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Washington commits diplomatic resources to cybersecurity and ‘digital freedom’ as Russia & China denounce cyberattacks

The US Bureau of Cyberspace and Digital Policy (CDP) has begun operating, the State Department announced on Monday. The bureau is subdivided into three branches dedicated to “cyberspace security,” “international information and communications policy,” and “digital freedom.” 

Principal Deputy Assistant Secretary Jennifer Bachus, a career diplomat, will lead the bureau until an ambassador-at-large is confirmed to take her place. Bachus previously served in the Czech Republic, Kosovo, France, Vietnam, and Jamaica. 

In prepared remarks announcing the launch of the bureau, US State Secretary Antony Blinken said, “Democracies must together answer the question of whether universal rights and democratic values will be at the center of our digital lives.” 

During the Trump administration’s overhaul of the State Department in 2017, then State Secretary Rex Tillerson abolished the Office for the Coordination of Cyber Issues, which was created during the Obama administration to handle US diplomatic efforts at negotiating the rules and expectations of cyberspace, assigning cybersecurity responsibilities to the much broader Bureau of Economic and Business Affairs. 

The CDP Bureau’s inauguration is one more indicator that cybersecurity remains front and center in international affairs as the US and its allies compete with adversaries like Russia and China.  

Just last week, the Russian Foreign Ministry claimed that “anonymous hackers and provocateurs” composing an “army of cyber-mercenaries” sympathetic to Kiev and centered in the United States conduct hundreds of thousands of cyberattacks against Russian government institutions, media outlets, and critical infrastructure, warning of “grave consequences” for those responsible.

Earlier in March, Israeli newspaper Haaretz reported that the “largest ever” cyberattack in the country’s history had taken the websites of its interior, health, justice, and welfare ministries as well as the prime minister’s office offline, while China’s foreign ministry denounced the US as a “hacking empire,” accusing it of using Chinese networks as a “springboard” to launch cyberattacks on Russia and Belarus.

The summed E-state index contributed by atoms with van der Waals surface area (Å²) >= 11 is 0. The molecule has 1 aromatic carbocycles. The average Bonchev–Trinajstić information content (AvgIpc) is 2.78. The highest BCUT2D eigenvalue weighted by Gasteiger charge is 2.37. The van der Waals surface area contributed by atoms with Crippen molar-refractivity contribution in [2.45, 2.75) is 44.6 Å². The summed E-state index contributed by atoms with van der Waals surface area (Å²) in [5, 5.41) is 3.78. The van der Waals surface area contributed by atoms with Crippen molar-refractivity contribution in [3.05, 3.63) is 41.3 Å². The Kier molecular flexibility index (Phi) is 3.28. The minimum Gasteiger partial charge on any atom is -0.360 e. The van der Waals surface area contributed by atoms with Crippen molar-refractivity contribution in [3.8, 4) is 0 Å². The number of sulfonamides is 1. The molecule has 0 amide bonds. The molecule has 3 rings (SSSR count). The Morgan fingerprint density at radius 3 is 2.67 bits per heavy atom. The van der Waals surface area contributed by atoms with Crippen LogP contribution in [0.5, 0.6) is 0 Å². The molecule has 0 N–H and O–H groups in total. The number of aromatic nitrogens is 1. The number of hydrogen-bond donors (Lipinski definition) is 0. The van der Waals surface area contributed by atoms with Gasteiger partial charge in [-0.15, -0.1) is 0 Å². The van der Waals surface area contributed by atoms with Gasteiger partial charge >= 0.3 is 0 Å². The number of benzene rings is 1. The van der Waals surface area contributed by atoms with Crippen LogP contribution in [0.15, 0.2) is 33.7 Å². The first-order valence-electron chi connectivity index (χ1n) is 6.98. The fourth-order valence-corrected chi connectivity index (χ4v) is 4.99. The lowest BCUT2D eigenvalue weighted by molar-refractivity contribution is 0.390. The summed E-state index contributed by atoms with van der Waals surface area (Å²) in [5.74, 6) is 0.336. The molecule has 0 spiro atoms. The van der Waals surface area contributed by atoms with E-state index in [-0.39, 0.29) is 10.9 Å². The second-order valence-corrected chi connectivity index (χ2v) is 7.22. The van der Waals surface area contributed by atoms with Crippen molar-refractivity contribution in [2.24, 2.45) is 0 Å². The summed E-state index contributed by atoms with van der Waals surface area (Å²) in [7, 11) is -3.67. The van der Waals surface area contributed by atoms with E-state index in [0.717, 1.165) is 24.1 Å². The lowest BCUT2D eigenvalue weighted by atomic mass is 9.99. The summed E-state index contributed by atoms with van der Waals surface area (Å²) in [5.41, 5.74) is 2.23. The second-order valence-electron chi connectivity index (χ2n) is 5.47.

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Washington commits diplomatic resources to cybersecurity and ‘digital freedom’ as Russia & China denounce cyberattacks

The US Bureau of Cyberspace and Digital Policy (CDP) has begun operating, the State Department announced on Monday. The bureau is subdivided into three branches dedicated to “cyberspace security,” “international information and communications policy,” and “digital freedom.” 

Principal Deputy Assistant Secretary Jennifer Bachus, a career diplomat, will lead the bureau until an ambassador-at-large is confirmed to take her place. Bachus previously served in the Czech Republic, Kosovo, France, Vietnam, and Jamaica. 

In prepared remarks announcing the launch of the bureau, US State Secretary Antony Blinken said, “Democracies must together answer the question of whether universal rights and democratic values will be at the center of our digital lives.” 

During the Trump administration’s overhaul of the State Department in 2017, then State Secretary Rex Tillerson abolished the Office for the Coordination of Cyber Issues, which was created during the Obama administration to handle US diplomatic efforts at negotiating the rules and expectations of cyberspace, assigning cybersecurity responsibilities to the much broader Bureau of Economic and Business Affairs. 

The CDP Bureau’s inauguration is one more indicator that cybersecurity remains front and center in international affairs as the US and its allies compete with adversaries like Russia and China.  

Just last week, the Russian Foreign Ministry claimed that “anonymous hackers and provocateurs” composing an “army of cyber-mercenaries” sympathetic to Kiev and centered in the United States conduct hundreds of thousands of cyberattacks against Russian government institutions, media outlets, and critical infrastructure, warning of “grave consequences” for those responsible.

Earlier in March, Israeli newspaper Haaretz reported that the “largest ever” cyberattack in the country’s history had taken the websites of its interior, health, justice, and welfare ministries as well as the prime minister’s office offline, while China’s foreign ministry denounced the US as a “hacking empire,” accusing it of using Chinese networks as a “springboard” to launch cyberattacks on Russia and Belarus.

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